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Swift's Market Comments

Packers appear bowing up to the live cattle markets

Packers appear bowing up to the live cattle markets
I don't have enough information to recommend feeders should hold back, but a $112 cash trade in fed cattle would be positive.


In my opinion, which should in no way be confused with fact, I perceive the harder bears attempt to push fat-cattle prices lower, the greater the demand it reflects.

After several weeks in a row of higher cash trading, the subtle changes are being seen by most. In order to slow the advance, I perceive packers to be pulling out all the stops from not buying cattle on the fat cattle exchange yesterday, to running futures lower. Vocalization of reduction in kills and Saturday kills has been another brow beating subject recently in print, as well.

I may be slightly over-optimistic, but no outside market forces appear to be negative toward beef or consumers.

The live cattle chart shows a waiting pattern with price either ready to move up again or fall below recent support.

I was encouraged this morning after having listened to a Bloomberg news service story on Chinese traders frothing the metals and other commodities markets. The nearly unprecedented movement of money from low-risk derivatives to higher-risk derivatives leads me to anticipate some of that money finding a home in commodities. Recall that this has only been three weeks of money movement that has been built up over an eight-year period of time.

While I do not anticipate beef to be the stalwart commodity leading all the rest out of the doldrums, I do anticipate it to not lag far behind.

The last time producers missed a week's sale, they were punished unmercifully. With

seemingly fewer overweight cattle coming into the mix, the bargaining table appears to be a little more on even ground than in the past, though.

I do not have the information to suggest holding out would be beneficial to producers. However, I will say that a $112.00 cash trade this week would be viewed more friendly towards the producer than packer.

Last week, I gave an analogy of the industry to produce a visual. Picture an hour glass, with the top bulb as the production of cattle from birth to packer. The packer is the neck line. The consumer, including wholesale and retail, is the bottom bulb.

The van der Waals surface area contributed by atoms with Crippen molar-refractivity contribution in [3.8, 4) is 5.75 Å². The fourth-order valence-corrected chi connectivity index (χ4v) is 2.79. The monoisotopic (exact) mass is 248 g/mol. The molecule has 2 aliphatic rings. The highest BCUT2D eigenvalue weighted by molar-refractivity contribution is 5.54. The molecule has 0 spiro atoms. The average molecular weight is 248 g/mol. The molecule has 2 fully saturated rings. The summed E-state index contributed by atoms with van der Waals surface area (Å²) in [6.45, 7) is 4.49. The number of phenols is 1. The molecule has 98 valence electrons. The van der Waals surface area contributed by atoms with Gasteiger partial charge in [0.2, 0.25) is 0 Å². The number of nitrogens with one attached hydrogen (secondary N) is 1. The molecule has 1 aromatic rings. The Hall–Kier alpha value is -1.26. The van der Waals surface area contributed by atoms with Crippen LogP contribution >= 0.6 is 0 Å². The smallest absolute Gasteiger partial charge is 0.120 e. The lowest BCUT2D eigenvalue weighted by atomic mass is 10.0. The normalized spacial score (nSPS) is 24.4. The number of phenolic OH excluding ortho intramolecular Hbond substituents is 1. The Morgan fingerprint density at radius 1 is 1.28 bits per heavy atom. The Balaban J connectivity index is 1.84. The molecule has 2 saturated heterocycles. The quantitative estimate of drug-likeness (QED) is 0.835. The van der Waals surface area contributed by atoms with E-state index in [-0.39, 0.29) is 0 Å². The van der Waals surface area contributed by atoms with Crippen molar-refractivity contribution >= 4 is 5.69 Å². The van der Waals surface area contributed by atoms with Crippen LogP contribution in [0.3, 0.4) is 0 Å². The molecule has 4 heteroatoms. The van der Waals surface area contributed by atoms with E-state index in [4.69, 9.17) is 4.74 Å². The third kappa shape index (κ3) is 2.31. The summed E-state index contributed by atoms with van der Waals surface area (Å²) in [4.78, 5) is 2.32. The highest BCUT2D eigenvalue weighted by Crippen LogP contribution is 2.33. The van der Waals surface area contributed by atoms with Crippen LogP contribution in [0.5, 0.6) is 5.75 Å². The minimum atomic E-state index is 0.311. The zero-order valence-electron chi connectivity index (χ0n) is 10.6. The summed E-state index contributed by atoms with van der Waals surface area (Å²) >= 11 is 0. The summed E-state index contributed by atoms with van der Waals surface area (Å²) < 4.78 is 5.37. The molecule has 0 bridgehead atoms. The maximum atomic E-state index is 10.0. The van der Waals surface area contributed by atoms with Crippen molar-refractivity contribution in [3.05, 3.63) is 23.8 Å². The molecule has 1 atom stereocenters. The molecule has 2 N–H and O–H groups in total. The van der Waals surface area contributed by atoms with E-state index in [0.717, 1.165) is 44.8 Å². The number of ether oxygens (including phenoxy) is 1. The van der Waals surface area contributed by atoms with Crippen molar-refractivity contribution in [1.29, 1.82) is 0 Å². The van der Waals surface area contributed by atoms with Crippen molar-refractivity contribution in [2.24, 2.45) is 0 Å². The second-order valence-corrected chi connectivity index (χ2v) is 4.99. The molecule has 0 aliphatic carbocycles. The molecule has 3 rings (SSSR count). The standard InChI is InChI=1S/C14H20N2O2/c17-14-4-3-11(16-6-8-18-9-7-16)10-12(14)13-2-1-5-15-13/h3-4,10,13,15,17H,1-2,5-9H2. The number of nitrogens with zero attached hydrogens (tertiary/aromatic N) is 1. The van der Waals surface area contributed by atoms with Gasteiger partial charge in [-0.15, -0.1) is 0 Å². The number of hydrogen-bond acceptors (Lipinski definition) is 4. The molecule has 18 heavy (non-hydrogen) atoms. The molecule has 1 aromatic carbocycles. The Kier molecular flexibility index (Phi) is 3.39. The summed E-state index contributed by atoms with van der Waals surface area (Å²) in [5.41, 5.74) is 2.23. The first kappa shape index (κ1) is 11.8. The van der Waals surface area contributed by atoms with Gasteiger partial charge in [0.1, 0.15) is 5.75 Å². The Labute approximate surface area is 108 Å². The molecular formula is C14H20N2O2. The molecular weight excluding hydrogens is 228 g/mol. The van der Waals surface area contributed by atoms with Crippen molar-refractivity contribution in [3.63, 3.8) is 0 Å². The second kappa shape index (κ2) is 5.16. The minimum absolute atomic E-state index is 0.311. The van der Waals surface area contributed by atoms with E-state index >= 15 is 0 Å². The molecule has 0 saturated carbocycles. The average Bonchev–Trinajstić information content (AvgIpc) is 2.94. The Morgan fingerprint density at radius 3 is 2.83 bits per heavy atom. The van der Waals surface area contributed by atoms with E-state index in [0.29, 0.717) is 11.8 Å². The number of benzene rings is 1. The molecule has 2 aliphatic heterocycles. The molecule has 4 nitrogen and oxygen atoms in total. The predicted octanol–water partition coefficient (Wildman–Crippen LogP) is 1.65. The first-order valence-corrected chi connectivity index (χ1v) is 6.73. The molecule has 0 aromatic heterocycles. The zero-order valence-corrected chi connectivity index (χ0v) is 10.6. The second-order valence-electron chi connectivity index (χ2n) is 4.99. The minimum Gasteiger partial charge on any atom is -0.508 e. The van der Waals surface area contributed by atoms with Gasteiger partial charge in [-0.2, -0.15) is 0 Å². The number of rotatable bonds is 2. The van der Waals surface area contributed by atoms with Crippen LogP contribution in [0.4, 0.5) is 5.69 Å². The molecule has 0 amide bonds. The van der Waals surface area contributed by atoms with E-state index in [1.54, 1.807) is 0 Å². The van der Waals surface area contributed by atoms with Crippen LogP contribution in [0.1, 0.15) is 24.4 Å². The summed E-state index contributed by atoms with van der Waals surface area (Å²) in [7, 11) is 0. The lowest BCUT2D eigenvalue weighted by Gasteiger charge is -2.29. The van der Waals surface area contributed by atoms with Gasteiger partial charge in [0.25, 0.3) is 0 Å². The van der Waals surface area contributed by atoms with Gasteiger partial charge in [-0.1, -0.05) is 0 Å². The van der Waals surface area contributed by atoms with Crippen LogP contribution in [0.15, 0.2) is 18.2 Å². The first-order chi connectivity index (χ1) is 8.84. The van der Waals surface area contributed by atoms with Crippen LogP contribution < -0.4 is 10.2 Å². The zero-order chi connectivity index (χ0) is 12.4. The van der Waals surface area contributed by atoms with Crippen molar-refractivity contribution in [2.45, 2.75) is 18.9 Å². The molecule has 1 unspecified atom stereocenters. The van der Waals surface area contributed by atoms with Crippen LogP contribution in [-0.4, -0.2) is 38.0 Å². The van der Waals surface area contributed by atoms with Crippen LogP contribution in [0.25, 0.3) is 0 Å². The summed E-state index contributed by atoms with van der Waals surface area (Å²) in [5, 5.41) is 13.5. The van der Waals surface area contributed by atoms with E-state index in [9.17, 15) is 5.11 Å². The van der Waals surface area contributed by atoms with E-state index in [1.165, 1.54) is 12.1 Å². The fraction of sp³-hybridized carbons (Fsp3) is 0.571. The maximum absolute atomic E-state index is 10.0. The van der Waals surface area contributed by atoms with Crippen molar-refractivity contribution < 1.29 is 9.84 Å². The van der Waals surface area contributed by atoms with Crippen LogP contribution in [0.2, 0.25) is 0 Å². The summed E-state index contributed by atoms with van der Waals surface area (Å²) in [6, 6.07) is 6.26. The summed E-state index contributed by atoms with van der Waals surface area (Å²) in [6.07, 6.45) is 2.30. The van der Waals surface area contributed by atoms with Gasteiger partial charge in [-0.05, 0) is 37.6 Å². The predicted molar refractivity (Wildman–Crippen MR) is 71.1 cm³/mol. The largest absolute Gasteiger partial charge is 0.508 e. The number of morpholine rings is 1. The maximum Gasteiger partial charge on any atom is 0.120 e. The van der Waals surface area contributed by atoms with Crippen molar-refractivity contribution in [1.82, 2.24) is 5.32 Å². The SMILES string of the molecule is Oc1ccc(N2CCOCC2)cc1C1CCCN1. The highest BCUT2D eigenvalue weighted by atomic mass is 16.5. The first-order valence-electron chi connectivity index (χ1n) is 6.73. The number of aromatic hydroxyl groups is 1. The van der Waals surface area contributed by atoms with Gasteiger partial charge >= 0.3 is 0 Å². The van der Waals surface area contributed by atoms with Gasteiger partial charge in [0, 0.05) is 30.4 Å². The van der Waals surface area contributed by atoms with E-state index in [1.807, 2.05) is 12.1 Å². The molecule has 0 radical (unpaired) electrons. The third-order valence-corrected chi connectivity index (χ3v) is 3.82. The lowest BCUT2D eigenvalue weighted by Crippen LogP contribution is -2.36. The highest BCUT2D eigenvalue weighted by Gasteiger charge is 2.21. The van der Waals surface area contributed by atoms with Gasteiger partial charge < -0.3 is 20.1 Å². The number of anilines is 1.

I do not believe it to be terribly difficult to assess the herd size in the coming years if expansion continued to run wide open. The packing industry is perceived to have a fairly good indication of how large the herd can realistically grow and what facilities will be needed to process. At present, the packing industry appears content with a kill under 630,000. Even if the herd were to grow significantly, the idea of opening a new plant or refurbishing an old one doesn't appear to be on the top of their list.

Therefore, if correct, in order to offset the reduced kill capacity and potentially increase price per pound, the industry will either have to increase beef consumption, or reduce the kill weights of what is currently in the kill cycle.

Since outside market factors tend to dictate consumption, and remain beyond anyone's control, feedyards are urged to consider implementing some type of guide for those who retain ownership or even on the commercial side.

Again, I am fully aware that pounds are dollars. I also know that it is difficult to ascertain whether or not a reduced weight this past fall would have actually stalled or slowed the price decline. Regardless, I perceive the sooner it is recognized that the neck line of the hour glass is not going to expand anytime soon, that further work on the production side or at the consumer level will have to be done.

As for feeder cattle, there is little to discuss. I perceive they are on the coattails of the fats, so until fats resume their up move, feeders are anticipated to soften. At present, the current price action is not perceived as bearish.

An investment in futures contracts is speculative, involves a high degree of risk and is suitable only for persons who can assume the risk of loss in excess of their margin deposits. You should carefully consider whether futures trading is appropriate for you in light of your investment experience, trading objectives, financial resources and other relevant circumstances. Past performance is not necessarily indicative of future results.

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